Leinster tactics and tough defence to prevail

 

I think the home team will edge it based on their ability to dig out their last two victories, writes LIAM TOLAND

POTENTIALLY THERE will be 19 players in the RDS tomorrow who have played with or against the British and Irish Lions (or were selected but missed out, such as Alan Quinlan, Jerry Flannery and Tomás O’Leary). The rest are internationals and the remaining few are sure, by season’s end, to play in the green of Ireland. There are over 50 European Cup medals, countless Magners League medals and Triple Crowns, not to mention the Holy Grail, the Grand Slam. That said, regardless of calibre, there’s a lot of rust sprinkled amongst the starting 30 players. Having kept an eye on the Guinness Premiership last weekend there’s precious little rust in London Irish lying second and Northampton third. Very worryingly, they are the top two scoring teams in the English league.

So to begin with where we left off, last season’s Croke Park victory finally parked the rubbish between Leinster and Munster. Tomorrow’s derby is important and if you don’t grasp the seriousness of this fixture check out Hitler’s reaction to Leinster beating Munster on YouTube. He even bought a Leinster season ticket! But with so much at stake next week in Europe and with new combinations once again for both sides the coaches will be looking for a “performance” that is measurable, where obvious patterns are built on a process. The result is less important.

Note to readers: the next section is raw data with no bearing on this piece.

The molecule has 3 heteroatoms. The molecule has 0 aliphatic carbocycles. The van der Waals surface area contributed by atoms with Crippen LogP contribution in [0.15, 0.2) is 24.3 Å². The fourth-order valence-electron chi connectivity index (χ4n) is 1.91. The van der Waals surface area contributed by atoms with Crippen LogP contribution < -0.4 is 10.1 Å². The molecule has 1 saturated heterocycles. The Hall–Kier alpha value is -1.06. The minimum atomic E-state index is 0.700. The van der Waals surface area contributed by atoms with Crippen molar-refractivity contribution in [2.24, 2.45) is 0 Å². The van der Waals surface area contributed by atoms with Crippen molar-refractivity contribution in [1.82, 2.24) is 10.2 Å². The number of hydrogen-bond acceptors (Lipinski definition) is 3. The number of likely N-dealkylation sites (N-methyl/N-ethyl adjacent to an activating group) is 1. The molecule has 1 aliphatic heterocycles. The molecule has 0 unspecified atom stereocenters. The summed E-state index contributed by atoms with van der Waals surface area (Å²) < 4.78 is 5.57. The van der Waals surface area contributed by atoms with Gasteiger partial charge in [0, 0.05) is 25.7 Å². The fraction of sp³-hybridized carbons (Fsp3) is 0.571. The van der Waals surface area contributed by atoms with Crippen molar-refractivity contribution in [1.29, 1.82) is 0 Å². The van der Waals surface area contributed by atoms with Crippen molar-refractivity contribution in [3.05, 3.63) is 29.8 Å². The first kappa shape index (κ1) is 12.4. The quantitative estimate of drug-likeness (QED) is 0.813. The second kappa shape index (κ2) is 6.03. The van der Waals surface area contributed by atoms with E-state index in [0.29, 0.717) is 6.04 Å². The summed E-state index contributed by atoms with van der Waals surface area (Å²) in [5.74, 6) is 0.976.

The risk in this fixture is to rely on the “stars”. But this game will be won and lost on the core team, its values and the ever improving auxiliaries such as the Fogarty brothers. Brian O’Driscoll and Paul O’Connell can only achieve so much after their well deserved rest from competitive rugby. So the lesser known but more battle-hardened players must protect them. Both Michael Cheika and Tony McGahan will want a safe passage for the “Lions”. They will both be looking to their scrum and lineout as a benchmark for the ever-improving season.

The scrum has been an interesting ride for both provinces thus far, with varying degrees of mixed fortune. When it doesn’t function the obvious target is the tighthead where tallies such as Tony Buckley receive a degree of criticism but it simply isn’t that simple. The scrum is a very technical platform that requires huge concentration and thought by all 15 players, not just the tightheads.

As professionalism pushes the boundaries of our game at an alarming rate the scrum simply hasn’t kept up. In fact it could be argued that as an attacking tool it has got worse. With the extra space available to the attacking team we have witnessed very little inventiveness. With Munster’s Jean de Villiers at 12 and Lifeimi Mafi at 13, and Leinster’s Gordon D’Arcy and O’Driscoll apposing them, the scrum can seriously test either midfield. Both combinations are “rusty” but Munster’s is very new, so a well-oiled scrum can give a huge advantage. Leinster’s failure to score a try against 13-man Ospreys brings this point to the fore. As the de facto leaders at scrum time, both Denis and John Fogarty have a wonderful opportunity to create space for their centres.